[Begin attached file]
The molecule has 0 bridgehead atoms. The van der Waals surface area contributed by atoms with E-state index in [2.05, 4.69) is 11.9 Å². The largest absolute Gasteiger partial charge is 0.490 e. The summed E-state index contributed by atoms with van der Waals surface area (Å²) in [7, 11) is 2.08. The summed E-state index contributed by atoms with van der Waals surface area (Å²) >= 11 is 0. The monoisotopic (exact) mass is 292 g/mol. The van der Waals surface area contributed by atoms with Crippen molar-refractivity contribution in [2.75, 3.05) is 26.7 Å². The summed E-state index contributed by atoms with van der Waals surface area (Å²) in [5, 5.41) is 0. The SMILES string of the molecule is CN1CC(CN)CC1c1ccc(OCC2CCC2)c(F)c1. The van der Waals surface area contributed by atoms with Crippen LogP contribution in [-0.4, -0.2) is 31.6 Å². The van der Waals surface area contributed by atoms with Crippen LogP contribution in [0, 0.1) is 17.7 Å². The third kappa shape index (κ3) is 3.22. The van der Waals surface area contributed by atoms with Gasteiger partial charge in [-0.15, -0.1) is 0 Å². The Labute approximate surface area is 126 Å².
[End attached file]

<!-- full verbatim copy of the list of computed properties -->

The molecule has 0 bridgehead atoms. The van der Waals surface area contributed by atoms with E-state index in [2.05, 4.69) is 11.9 Å². The largest absolute Gasteiger partial charge is 0.490 e. The summed E-state index contributed by atoms with van der Waals surface area (Å²) in [7, 11) is 2.08. The summed E-state index contributed by atoms with van der Waals surface area (Å²) >= 11 is 0. The monoisotopic (exact) mass is 292 g/mol. The van der Waals surface area contributed by atoms with Crippen molar-refractivity contribution in [2.75, 3.05) is 26.7 Å². The summed E-state index contributed by atoms with van der Waals surface area (Å²) in [5, 5.41) is 0. The SMILES string of the molecule is CN1CC(CN)CC1c1ccc(OCC2CCC2)c(F)c1. The van der Waals surface area contributed by atoms with Crippen LogP contribution in [-0.4, -0.2) is 31.6 Å². The van der Waals surface area contributed by atoms with Crippen LogP contribution in [0, 0.1) is 17.7 Å². The third kappa shape index (κ3) is 3.22. The van der Waals surface area contributed by atoms with Gasteiger partial charge in [-0.15, -0.1) is 0 Å². The Labute approximate surface area is 126 Å².